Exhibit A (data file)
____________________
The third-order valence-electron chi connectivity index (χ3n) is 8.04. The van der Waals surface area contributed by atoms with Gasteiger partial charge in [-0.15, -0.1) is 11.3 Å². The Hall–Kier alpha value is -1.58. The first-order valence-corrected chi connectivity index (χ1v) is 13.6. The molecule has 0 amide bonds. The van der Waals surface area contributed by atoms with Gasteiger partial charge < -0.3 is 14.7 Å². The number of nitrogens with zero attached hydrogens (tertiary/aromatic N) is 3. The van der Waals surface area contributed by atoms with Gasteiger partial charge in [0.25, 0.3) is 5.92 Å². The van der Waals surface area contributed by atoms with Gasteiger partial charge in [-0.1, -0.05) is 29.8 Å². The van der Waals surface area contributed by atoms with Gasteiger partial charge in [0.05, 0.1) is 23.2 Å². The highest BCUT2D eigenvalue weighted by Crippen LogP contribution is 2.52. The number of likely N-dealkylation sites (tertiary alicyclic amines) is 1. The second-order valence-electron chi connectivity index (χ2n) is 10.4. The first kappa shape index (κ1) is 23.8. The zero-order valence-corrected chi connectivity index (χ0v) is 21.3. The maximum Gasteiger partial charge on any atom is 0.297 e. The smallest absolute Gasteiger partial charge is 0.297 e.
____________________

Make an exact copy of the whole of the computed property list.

The third-order valence-electron chi connectivity index (χ3n) is 8.04. The van der Waals surface area contributed by atoms with Gasteiger partial charge in [-0.15, -0.1) is 11.3 Å². The Hall–Kier alpha value is -1.58. The first-order valence-corrected chi connectivity index (χ1v) is 13.6. The molecule has 0 amide bonds. The van der Waals surface area contributed by atoms with Gasteiger partial charge < -0.3 is 14.7 Å². The number of nitrogens with zero attached hydrogens (tertiary/aromatic N) is 3. The van der Waals surface area contributed by atoms with Gasteiger partial charge in [0.25, 0.3) is 5.92 Å². The van der Waals surface area contributed by atoms with Gasteiger partial charge in [-0.1, -0.05) is 29.8 Å². The van der Waals surface area contributed by atoms with Gasteiger partial charge in [0.05, 0.1) is 23.2 Å². The highest BCUT2D eigenvalue weighted by Crippen LogP contribution is 2.52. The number of likely N-dealkylation sites (tertiary alicyclic amines) is 1. The second-order valence-electron chi connectivity index (χ2n) is 10.4. The first kappa shape index (κ1) is 23.8. The zero-order valence-corrected chi connectivity index (χ0v) is 21.3. The maximum Gasteiger partial charge on any atom is 0.297 e. The smallest absolute Gasteiger partial charge is 0.297 e.